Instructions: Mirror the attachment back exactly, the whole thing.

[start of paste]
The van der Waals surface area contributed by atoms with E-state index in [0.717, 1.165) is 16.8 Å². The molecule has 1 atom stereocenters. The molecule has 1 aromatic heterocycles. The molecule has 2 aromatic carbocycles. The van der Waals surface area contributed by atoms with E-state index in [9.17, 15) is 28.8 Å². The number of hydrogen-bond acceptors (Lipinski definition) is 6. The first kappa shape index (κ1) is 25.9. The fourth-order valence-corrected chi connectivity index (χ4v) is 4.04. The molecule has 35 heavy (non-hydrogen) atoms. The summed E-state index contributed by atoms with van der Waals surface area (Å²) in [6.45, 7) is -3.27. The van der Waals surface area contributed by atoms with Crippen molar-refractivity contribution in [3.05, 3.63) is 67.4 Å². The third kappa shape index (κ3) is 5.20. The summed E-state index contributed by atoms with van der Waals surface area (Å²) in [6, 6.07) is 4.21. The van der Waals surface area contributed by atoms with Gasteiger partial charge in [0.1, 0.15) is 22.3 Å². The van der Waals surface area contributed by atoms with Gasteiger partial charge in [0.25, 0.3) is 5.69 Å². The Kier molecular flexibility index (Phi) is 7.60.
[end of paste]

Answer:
The van der Waals surface area contributed by atoms with E-state index in [0.717, 1.165) is 16.8 Å². The molecule has 1 atom stereocenters. The molecule has 1 aromatic heterocycles. The molecule has 2 aromatic carbocycles. The van der Waals surface area contributed by atoms with E-state index in [9.17, 15) is 28.8 Å². The number of hydrogen-bond acceptors (Lipinski definition) is 6. The first kappa shape index (κ1) is 25.9. The fourth-order valence-corrected chi connectivity index (χ4v) is 4.04. The molecule has 35 heavy (non-hydrogen) atoms. The summed E-state index contributed by atoms with van der Waals surface area (Å²) in [6.45, 7) is -3.27. The van der Waals surface area contributed by atoms with Crippen molar-refractivity contribution in [3.05, 3.63) is 67.4 Å². The third kappa shape index (κ3) is 5.20. The summed E-state index contributed by atoms with van der Waals surface area (Å²) in [6, 6.07) is 4.21. The van der Waals surface area contributed by atoms with Gasteiger partial charge in [0.1, 0.15) is 22.3 Å². The van der Waals surface area contributed by atoms with Gasteiger partial charge in [0.25, 0.3) is 5.69 Å². The Kier molecular flexibility index (Phi) is 7.60.